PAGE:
New (and free!) Report on Social Media Invites “The Question” Yet Again…

Good friend Michael Stelzner just released a killer report (and free, tool!) on social media, compiled from the input of some 900 folks. Entitled Social Media Marketing Industry Report: How Marketers Are Using Social Media to Grow Their Businesses, it’s available for download here.

Among the key findings?

Marketers are mostly new to social media: A significant 88% of marketers
surveyed are using social media to market their businesses, BUT 72% have only
been doing so for a few months or less.

How much time does this take? A significant 64% of marketers are using social
media for 5 hours or more each week and 39% for 10 or more hours weekly.

The top benefit of social media marketing: The number-one advantage is
generating exposure for the business, indicated 81% of all marketers, followed
by increasing traffic and building new business partnerships.

The top social media tools: Twitter, blogs, LinkedIn and Facebook were the top
four social media tools used by marketers, in that order.

Now, I haven’t made much of a secret out of the fact that I’m not big on social media right now for my commercial freelancing business. And judging from the first finding above, I’m not that far behind most folks. I’m guessing I’ll get on the bandwagon at some point, but it’s the second finding above that has me push back: The Timesuck.

I already spend enough time sitting in front of my computer; last thing I want to do is spend another hour+ a day (at the least) doing just that, and for what appears to be an as-yet undetermined payoff. My goal is to enjoy REAL life more, not just get better at the virtual one.

But, hey, I realize that’s possibly a short-sighted point of view, and there are no doubt ways for commercial copywriters like us to get maximum benefit from minimal effort (yup, guess that makes me a typical lazy card-carrying member of the human race). I figure I’ll wait till the rest of the world sorts it out rather than be part of the beta-test group.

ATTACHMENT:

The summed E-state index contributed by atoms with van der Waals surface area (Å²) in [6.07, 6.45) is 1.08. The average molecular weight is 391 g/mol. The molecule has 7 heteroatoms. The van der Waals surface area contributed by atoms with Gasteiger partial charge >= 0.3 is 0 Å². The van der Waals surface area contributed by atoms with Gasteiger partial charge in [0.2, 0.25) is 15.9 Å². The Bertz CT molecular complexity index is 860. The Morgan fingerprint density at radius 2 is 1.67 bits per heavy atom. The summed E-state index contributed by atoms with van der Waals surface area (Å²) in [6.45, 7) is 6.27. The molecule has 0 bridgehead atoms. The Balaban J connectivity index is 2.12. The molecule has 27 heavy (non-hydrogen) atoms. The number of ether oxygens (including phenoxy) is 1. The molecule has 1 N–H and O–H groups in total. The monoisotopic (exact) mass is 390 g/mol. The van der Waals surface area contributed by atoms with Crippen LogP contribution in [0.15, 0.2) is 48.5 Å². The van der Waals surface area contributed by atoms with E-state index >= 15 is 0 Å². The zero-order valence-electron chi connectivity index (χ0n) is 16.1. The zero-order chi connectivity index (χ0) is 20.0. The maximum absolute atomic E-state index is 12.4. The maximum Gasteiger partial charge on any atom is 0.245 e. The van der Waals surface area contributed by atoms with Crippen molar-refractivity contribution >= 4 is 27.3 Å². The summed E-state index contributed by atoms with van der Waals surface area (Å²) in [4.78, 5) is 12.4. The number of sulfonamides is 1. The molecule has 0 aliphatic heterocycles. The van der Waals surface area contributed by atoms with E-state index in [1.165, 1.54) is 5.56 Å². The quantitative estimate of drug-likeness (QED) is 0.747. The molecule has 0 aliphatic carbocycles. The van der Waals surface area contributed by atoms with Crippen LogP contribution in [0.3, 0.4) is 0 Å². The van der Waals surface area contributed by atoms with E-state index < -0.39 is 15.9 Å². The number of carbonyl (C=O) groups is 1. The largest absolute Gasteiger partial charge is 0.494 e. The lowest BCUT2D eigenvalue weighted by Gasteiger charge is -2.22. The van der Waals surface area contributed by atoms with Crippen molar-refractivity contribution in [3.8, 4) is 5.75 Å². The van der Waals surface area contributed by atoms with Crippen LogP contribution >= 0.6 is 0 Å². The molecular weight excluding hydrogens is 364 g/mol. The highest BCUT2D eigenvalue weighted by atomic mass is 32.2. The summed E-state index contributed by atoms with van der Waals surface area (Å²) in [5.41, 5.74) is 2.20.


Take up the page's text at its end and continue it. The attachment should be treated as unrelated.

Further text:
I also realize that it IS working for many people, so I’d love to hear from you commercial freelancers about how you’re using it to build your businesses.

Are you active in social media (i.e., LinkedIn, Facebook, Twitter, Plaxo)?

If so, which are you using, and what’s been your experience?

Most importantly, has it brought you more business in some specific, measurable ways? Or in less obvious, but still promising ways?

If you’re NOT using it, what’re your thoughts?

Ever Had a Client Expect You to Take Out an Insurance Policy?

Got an interesting though somewhat disturbing email a few days ago from a commercial freelancer. She wrote:

I wanted to get in touch because I have a concern that’s starting to affect my commercial writing business, and others will likely be coming up against this more frequently as well. In the past six weeks, I have been asked to sign contracts with three corporations. One company wanted me to obtain a General Liability policy in the amount of $1 million (has absolutely no relevance to freelance writing); the other two companies are insisting I obtain Errors & Omissions insurance, which also is irrelevant.

Errors & Omissions insurance is professional liability insurance for mistakes or negligence. One financial Web site said: “It protects a company against claims for financial injury that allege a product failed or the company failed to perform services, causing a loss of use of tangible or intangible property to others.”

I sent the following reply to my contact at one of the companies:

“Here’s the problem: If I/we as freelance writers are writing about a company’s products, the information provided to us comes from the company or company sources. The company is responsible for the accuracy of this information and having their legal departments sign off on the final document. With words, you could never gauge how someone would be making a purchasing decision and how your choice of language influenced that. The only thing you can gauge is whether the facts are correct or not—statistics and so on. And it is the company’s responsibility to check their facts and give a final okay.